Well, wasn't that stupid. Here we were, all worried about how China would react to being exposed to the crush of unfettered international media reporting that accompanies any Olympic games. But we needn't have been worried. The International Olympic Committee had already agreed in secret to allow censorship, the Reuters international news service reported Wednesday. Yes, the IOC made a secret deal with the Chinese government to prevent visiting journalists from accessing controversial Web sites that Beijing doesn't like, violating an earlier commitment to allow unrestricted access to the Internet. "I regret that it now appears [Beijing Olympic organizers] has announced that there will be limitations on website access during Games time," IOC press chief Kevan Gosper said. "I also now understand that some IOC officials negotiated with the Chinese that some sensitive sites would be blocked on the basis they were not considered Games related. Reuters said blocked Web sites its reporters had found included Amnesty International and Falun Gong, a spiritual group banned in China. So, what is the worst evil here? The Chinese, with their authoritarian government trying to censor the international media while saying they're not? Or the IOC, supposedly representing what is right in the world but actually making backroom deals to undercut the principle of free speech?

Sunday, July 27, 2008

Why does housing industry need rescuing?

The U.S. Senate's approval Saturday of a housing market rescue bill is great news for the hundreds of thousands of homeowners who may now be able to save their homes. But why do Fannie Mae and Freddie Mac, the giant public-private mortgage lenders, need emergency financing? Those companies, which back half of the nation's $12 trillion in outstanding home loans, are the backbones of the national economy and are not supposed to be taking risks with the money. So how did they end up losing billions on bad home loans, causing their stock price to plummet? Could it be that the same loose government regulation responsible for the collapse of IndyMac Bankcorp, the third-largest financial institution ever to fail, also infected Fannie and Freddie? Isn't anyone paying attention? The new housing bill also sets up a new regulator to oversee Fannie and Freddie. But how can we rationally expect the government to fix a financial meltdown that is largely the result of its own action or inaction?

Saturday, July 26, 2008

What are Russians complaining about?

Perhaps Russia reacted so defensively to U.S. President George Bush's July 18 proclamation equating the fascist Nazi regime with Soviet communism because the former Soviet Union and modern-day Russia are inextricably linked, and not because Moscow simply rejects the comparison out of hand. Russia's foreign ministry said Saturday that Bush had insulted World War II veterans and was trying to rewrite history with the proclamation, according to the Reuters international news service. More than 20 million Soviets died repelling an invasion by the Nazis and battling the brutal Nazi forces across Eastern Europe, after the Soviets joined with the Allies. Russians call the defeat of Nazi Germany the Great Patriotic War and Moscow said Bush's proclamation, which marked the annual Captive Nations Week, was an "insult" to veterans who sacrificed their lives in the war. Bush called Nazi fascism and Soviet communism "a single evil," Reuters said. But let's be serious here. It is Russia that is trying to rewrite history by ignoring its alliance with the Nazis at the start of World War II. The two stayed in their alliance for years until Germany turned on the Soviet Union in 1941 and launched a surprise attack, prompted the Soviets to join with the Allies. Russians surely have not already forgotten that the Soviet regime itself was brutally repressive, discriminating against minorities, sending millions of citizens to prison camps and dominating Eastern Europe for decades.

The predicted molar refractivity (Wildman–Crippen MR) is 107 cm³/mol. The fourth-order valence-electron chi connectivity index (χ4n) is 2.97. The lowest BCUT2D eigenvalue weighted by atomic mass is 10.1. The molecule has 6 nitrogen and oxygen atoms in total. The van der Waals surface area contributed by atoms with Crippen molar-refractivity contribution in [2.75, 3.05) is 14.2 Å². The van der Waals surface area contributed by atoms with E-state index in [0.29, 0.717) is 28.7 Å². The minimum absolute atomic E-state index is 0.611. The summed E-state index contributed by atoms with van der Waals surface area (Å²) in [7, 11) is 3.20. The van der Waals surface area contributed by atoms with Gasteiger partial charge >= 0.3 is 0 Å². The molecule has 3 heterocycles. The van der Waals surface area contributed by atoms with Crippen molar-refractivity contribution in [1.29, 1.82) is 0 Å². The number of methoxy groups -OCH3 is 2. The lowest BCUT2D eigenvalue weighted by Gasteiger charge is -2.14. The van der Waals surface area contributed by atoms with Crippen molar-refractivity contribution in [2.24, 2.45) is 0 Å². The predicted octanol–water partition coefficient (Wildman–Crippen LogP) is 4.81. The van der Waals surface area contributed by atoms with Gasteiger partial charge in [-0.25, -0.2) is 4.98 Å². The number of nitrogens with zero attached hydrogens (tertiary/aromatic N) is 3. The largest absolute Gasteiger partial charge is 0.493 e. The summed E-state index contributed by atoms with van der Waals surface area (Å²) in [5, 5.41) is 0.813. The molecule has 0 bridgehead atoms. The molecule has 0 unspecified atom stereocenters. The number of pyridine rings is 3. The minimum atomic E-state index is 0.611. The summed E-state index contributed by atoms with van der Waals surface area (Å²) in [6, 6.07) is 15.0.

Friday, July 25, 2008

Friday bank seizures must mean something

What does it mean that U.S. regulators were forced Friday to seize two more banks and sell them? Well, probably not that the nation's banking system is as "sound" as U.S. Treasury Secretary Henry Paulson told the country it was last week. The takeovers of First National Bank of Nevada and First Heritage Bank NA of Pasadena, Calif., were the sixth and seventh bank failures this year, and the first since the Federal Deposit Insurance Corp. seized IndyMac Bancorp. Inc. two weeks ago in the third largest such failure in U.S. history. The banks seized Friday, which were on the FDIC's list of 90 troubled U.S. financial institutions, were sold to Mutual of Omaha Bank, a division of the giant insurance company, according to the Rueters international news service. The combined 28 branches are scheduled to open Monday as branches of Mutual of Omaha bank. Paulson may indeed be correct in his contention that this year's bank failures are minor in respect to the entire banking system, but even he thinks there will be even more failures this year. There were only 32 bank failures between 2000 and 2007, according to FDIC data.

Wednesday, July 23, 2008